U.S. Recession

Since the recession started in December 2007, the world’s largest economy has lost 5.7 million jobs, the most of any economic downturn since the Great Depression. The country’s jobless rate of 8.9 percent in April was the highest since September 1983.

“The leading cause for any change in the lifespan of the Social Security or Medicaid trust funds is change in our economy, in a recession,” White House Spokesman Robert Gibbs said today before the reports were released.

The best way to address the problem is to “create jobs to get our economy moving again, to lay the foundation for long- term economic growth, and through that economic growth we’ll see a stronger position for both Medicare and Social Security,” Gibbs said.

Medicare, Social Security Funds Worsen in Recession (Update2)
lison Fitzgerald, Bloomberg, May 12, 2009


One Response to Will you still need me, will you still feed me, when I’m 64?

  1. doctorblue says:

    Obama’s reasoning makes perfect sense. Consider the following story as evidence based on personal experience. I have been disabled the last five years because my doctors failed to take my symptoms seriously. Referred specialists glossed over abnormalties found on CT scans, MRIs, colonoscopy, SBFT, pathology reports, etc. and the referring doctors chose to side with the specialists without examining the evidence — the reports in my patient records. None of the doctors was receptive to my repeated attempts to convince them to reconsider their decision. My medical insurer, Cigna, dismissed my complaints of provider negligence despite promoting its “Patient Bill of Rights” in SEC filings.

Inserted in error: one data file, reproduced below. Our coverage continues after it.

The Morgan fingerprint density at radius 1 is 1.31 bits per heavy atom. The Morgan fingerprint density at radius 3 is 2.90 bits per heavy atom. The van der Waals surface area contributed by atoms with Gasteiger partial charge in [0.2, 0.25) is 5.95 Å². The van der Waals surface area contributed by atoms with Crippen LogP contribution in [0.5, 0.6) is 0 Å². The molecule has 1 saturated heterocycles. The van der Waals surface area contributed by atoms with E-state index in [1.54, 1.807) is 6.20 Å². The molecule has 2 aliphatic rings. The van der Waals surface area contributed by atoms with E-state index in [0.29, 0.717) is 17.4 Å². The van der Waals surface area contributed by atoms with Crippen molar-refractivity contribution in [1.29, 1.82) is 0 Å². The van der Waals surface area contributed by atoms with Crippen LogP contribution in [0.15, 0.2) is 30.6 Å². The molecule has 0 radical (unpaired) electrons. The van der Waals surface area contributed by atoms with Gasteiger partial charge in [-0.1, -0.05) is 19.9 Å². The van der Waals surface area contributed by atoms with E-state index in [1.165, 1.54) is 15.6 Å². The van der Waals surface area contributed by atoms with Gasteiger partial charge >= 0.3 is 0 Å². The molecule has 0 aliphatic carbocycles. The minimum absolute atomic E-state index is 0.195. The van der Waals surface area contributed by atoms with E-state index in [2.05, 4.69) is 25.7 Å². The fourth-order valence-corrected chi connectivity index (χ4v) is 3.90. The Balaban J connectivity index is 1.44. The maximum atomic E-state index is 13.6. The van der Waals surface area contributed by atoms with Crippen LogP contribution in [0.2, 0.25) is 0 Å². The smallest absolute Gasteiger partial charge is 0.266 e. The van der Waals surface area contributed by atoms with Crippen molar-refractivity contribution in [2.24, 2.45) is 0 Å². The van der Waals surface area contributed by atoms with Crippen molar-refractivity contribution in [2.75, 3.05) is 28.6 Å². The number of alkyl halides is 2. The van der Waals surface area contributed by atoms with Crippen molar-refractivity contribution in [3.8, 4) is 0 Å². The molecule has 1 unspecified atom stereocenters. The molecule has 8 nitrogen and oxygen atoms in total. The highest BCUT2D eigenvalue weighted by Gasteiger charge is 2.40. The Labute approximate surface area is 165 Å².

Using these same records and independent examination, the Social Security Administration’s employed physicians found that I was disabled due to degenerative disc disease due to untreated infections. The determination of disability eligibility took three months only because SSA gave my doctors 45 days to respond to their request for input. None of the doctors responded.

    Unfortunately, Social Security is only charged with determining if someone is disabled and not with securing patient care.

    I wouldn’t be disabled if I could find a physician with the knowledge and will to treat my bacterial and viral infections. Recent research found that many conditions thought to be irreversible are actually reversible with proper treatment.
    It is only the doctors unwillingness or incompetence that is keeping me from being a productive member of society again rather than someone reliant — probably for the rest of my life — on social services. A very self-reliant person, I waited years — until I had exhausted all my funds seeking care — before applying for disability as a last resort.

    Probably in an attempt to save money, Congress decided to make the newly declared disabled wait 24 months after being found to be disabled for Medicare. So after I spent all my money fruitlessly seeking competent private care, I must wait to get the care that could very well get me back on my feet and off Social Security. The longer it takes to get treatment, the sicker I become. Is the government hoping the disabled will die in the interim? Or does it realize it will be just as difficult for me to find competent care under Medicare as with my private HMO insurer?

    For more on my story, see my blot http://doctorblue.wordpress.com